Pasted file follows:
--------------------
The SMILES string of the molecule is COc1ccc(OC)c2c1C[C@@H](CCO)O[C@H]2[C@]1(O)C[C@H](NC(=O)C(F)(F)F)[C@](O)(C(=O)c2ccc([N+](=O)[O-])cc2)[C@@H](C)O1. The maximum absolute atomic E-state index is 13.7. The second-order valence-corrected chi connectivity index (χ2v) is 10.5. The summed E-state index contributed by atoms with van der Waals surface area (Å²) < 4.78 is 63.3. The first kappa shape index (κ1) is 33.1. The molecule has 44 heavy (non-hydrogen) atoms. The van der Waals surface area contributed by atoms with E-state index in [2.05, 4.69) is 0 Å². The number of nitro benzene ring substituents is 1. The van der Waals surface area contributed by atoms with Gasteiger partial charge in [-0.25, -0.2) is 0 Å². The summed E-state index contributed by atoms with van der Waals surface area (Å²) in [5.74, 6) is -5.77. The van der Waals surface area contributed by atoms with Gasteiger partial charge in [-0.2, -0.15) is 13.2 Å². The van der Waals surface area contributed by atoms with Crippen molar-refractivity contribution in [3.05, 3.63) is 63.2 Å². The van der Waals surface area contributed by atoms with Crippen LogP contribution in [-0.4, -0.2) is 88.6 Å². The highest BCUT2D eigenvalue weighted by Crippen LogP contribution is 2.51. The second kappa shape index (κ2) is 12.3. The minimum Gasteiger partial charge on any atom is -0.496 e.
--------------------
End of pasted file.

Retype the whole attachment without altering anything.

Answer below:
The SMILES string of the molecule is COc1ccc(OC)c2c1C[C@@H](CCO)O[C@H]2[C@]1(O)C[C@H](NC(=O)C(F)(F)F)[C@](O)(C(=O)c2ccc([N+](=O)[O-])cc2)[C@@H](C)O1. The maximum absolute atomic E-state index is 13.7. The second-order valence-corrected chi connectivity index (χ2v) is 10.5. The summed E-state index contributed by atoms with van der Waals surface area (Å²) < 4.78 is 63.3. The first kappa shape index (κ1) is 33.1. The molecule has 44 heavy (non-hydrogen) atoms. The van der Waals surface area contributed by atoms with E-state index in [2.05, 4.69) is 0 Å². The number of nitro benzene ring substituents is 1. The van der Waals surface area contributed by atoms with Gasteiger partial charge in [-0.25, -0.2) is 0 Å². The summed E-state index contributed by atoms with van der Waals surface area (Å²) in [5.74, 6) is -5.77. The van der Waals surface area contributed by atoms with Gasteiger partial charge in [-0.2, -0.15) is 13.2 Å². The van der Waals surface area contributed by atoms with Crippen molar-refractivity contribution in [3.05, 3.63) is 63.2 Å². The van der Waals surface area contributed by atoms with Crippen LogP contribution in [-0.4, -0.2) is 88.6 Å². The highest BCUT2D eigenvalue weighted by Crippen LogP contribution is 2.51. The second kappa shape index (κ2) is 12.3. The minimum Gasteiger partial charge on any atom is -0.496 e.